That’s not to say Alonso’s racecraft was poor in the past – far from it. In 2004 (our main case study for 23-year-old Alonso) there are a few examples of some clumsy positioning into Turn 1.
But for every Bahrain and Malaysia, where he makes great starts then meanders into the middle of the road and gets boxed in, there’s a USA, where he uses Renault’s mighty launch to great effect and bobs and weaves his way from ninth to fifth then sends it around the outside of Kimi Raikkonen and Takuma Sato to take third.
Where Alonso’s blend of 20 years’ worth of experiences probably came most in handy this season was his defence against Hamilton. Such a firm but fair rebuttal of everything the seven-time world champion could throw at him required all of Alonso’s nous in battle, and his command of the wider picture.
“I’ve worked with a number of drivers through a bit more than 20 years in F1 and he’s extremely impressive,” says Alpine executive director Marcin Budkowski.
“He’s impressive in his approach which is very, very professional. It reminds me a bit of Michael to be honest, when I was at Ferrari and he was a benchmark in terms of how professional he was and how meticulous he was in his approach and I see that similar trait in Fernando.
“The other thing is that blows me away is his racecraft. It is mind-blowing almost because we are sat on the pitwall, we have all the data, we have full visibility on the race, he’s in the car driving at full speed and he has almost the same analysis of the race that we have with nowhere near as much data or the ability to take a step back.
“That’s the thing that impresses me the most. I guess it’s 20 years of experience in driving Formula 1 cars perhaps. There’s not many drivers even with 20 years’ experience that would be capable of that.”
Would a younger Alonso have managed what he managed in Hungary? It would have been harder. But early-era Alonso was learning very quickly and refining his skillset sweetly. It wouldn’t have been impossible.
At Imola in 2005, Alonso triumphed in a not-too-dissimilar situation, defending against the faster Michael Schumacher on a track that was almost impossible to overtake on.
Schumacher didn’t have a drag reduction system to make use of back then and couldn’t get past.
Alonso knew that and drove accordingly – at 99% the entire race, he said at the time. He had a clear command of the situation at the time and drove faultlessly to the requirements he worked out for himself. And he was still only 23.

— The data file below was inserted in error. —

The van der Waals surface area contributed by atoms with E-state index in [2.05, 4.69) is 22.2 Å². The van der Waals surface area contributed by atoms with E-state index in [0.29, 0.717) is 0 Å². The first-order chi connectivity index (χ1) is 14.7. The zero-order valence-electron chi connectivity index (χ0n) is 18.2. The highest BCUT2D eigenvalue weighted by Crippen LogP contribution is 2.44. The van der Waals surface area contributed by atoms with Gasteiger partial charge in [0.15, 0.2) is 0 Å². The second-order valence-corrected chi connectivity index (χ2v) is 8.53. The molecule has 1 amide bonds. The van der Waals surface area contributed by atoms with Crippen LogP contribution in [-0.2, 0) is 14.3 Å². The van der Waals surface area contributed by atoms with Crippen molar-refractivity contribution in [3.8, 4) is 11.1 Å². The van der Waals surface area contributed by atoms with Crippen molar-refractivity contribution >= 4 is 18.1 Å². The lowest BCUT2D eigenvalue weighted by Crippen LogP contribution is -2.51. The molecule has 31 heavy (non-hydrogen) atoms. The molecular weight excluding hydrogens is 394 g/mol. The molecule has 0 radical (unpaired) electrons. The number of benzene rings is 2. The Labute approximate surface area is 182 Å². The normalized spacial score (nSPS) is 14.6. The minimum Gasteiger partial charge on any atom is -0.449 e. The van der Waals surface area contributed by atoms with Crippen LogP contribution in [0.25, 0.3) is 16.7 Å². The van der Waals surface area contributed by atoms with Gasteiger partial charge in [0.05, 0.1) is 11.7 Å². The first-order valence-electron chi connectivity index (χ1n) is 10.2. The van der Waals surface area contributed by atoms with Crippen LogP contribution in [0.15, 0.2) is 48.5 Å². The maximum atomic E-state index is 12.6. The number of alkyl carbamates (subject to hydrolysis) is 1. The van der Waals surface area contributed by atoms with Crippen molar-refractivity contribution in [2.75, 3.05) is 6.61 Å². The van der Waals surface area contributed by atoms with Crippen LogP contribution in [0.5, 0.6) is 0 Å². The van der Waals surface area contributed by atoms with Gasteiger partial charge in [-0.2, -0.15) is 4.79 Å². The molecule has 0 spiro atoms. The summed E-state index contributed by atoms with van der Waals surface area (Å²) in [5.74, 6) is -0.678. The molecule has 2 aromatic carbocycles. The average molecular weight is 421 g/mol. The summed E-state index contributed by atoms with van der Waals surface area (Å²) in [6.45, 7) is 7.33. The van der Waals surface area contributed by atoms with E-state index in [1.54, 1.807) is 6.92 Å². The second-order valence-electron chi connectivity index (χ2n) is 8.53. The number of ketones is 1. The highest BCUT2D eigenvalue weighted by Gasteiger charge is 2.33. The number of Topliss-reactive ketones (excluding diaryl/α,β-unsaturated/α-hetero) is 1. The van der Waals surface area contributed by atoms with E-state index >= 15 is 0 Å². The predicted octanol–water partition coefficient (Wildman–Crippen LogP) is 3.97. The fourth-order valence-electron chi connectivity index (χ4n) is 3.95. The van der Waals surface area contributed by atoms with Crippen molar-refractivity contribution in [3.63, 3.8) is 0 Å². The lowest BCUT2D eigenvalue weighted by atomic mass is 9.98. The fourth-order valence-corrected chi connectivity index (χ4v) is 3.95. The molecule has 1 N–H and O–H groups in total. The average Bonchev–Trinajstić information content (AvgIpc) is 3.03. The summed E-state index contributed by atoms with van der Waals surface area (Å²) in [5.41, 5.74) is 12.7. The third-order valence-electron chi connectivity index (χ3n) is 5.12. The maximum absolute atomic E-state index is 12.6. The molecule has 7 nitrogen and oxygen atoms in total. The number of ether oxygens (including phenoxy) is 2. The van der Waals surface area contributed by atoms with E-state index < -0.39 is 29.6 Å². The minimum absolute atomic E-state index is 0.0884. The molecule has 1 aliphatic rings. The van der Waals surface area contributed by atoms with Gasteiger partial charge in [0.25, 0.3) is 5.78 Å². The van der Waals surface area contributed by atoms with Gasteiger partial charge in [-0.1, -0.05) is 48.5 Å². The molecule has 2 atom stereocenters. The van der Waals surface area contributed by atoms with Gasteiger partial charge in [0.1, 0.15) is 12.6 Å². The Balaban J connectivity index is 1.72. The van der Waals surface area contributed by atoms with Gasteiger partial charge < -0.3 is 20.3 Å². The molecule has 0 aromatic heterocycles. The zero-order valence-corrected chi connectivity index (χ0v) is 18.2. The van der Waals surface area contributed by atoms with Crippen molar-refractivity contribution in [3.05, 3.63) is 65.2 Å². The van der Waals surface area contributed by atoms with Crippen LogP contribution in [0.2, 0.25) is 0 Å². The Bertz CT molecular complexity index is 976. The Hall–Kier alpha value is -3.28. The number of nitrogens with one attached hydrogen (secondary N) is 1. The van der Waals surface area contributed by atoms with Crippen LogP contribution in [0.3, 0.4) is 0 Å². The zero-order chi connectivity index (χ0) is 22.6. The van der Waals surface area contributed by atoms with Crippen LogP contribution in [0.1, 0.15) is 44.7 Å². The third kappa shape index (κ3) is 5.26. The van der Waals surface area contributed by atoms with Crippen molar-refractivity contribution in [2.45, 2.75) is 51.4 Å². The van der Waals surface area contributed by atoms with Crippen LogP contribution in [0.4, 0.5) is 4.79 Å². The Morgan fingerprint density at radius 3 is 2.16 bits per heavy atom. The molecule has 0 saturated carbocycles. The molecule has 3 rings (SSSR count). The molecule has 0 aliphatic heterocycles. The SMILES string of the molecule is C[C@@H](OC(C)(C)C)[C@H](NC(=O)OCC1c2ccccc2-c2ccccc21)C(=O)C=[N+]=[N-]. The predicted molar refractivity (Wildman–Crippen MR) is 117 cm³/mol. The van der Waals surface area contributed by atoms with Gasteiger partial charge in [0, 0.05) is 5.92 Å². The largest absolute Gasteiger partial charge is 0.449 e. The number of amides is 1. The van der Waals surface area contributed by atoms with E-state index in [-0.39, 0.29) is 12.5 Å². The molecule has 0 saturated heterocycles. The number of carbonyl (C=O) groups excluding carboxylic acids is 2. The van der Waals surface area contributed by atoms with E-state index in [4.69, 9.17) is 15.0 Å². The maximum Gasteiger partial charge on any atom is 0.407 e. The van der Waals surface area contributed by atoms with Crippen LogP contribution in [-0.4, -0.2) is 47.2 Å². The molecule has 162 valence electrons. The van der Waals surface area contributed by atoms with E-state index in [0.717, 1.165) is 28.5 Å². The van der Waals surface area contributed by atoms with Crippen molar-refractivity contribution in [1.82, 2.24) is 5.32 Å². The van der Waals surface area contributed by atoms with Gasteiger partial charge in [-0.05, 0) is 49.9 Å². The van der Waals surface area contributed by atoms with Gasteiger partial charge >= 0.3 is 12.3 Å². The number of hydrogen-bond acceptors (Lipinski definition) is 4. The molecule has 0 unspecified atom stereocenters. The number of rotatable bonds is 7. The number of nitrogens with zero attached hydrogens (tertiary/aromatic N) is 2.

We can therefore reach the shocking conclusion that Alonso was already exceptionally good when he was very young, and at 40 he is still exceptionally good.
Sarcasm aside, maybe that really is the conclusion. Maybe the impressive thing about Alonso isn’t that he’s miles better than he used to be, as he claims, it’s that he hasn’t declined.
There really aren’t any signs of the physical or mental degradations that come with getting old. Alonso feels he is as fast as ever but with an extra degree of wiliness that comes with so much experience.
Alonso’s also probably mellowed slightly off-track, given he is widely seen as a far less divisive character than before, still astonishingly driven and demanding but in a way that seems less…harsh. A mix of maturity and the reality of a long F1 career has almost certainly facilitated that.
That’s perhaps got little to do with his overall performances. But it can’t be harming his longevity.
“He doesn’t feel like an old man ready to retire,” says Budkowski.
“He is hungry, he is looking forward to next year. Every time in the factory he is asking ‘How is next year’s car coming?’. He is enjoying himself very much this year, I think you’ve seen that on the racetrack.
“But outside of the track, the interactions with the team, you can see that he is happy to be back in Formula 1.”
Present-day Alonso is not far superior to the driver who rewrote F1’s record books in the early-2000s. But is he second-rate by comparison?
And that’s really what’s at the heart of Alonso fighting not to roll his eyes every time his age has been questioned over the last year.
To him, it was a non-issue. This season is proving him exactly right – regardless of how easily he’d beat his 23-year-old self.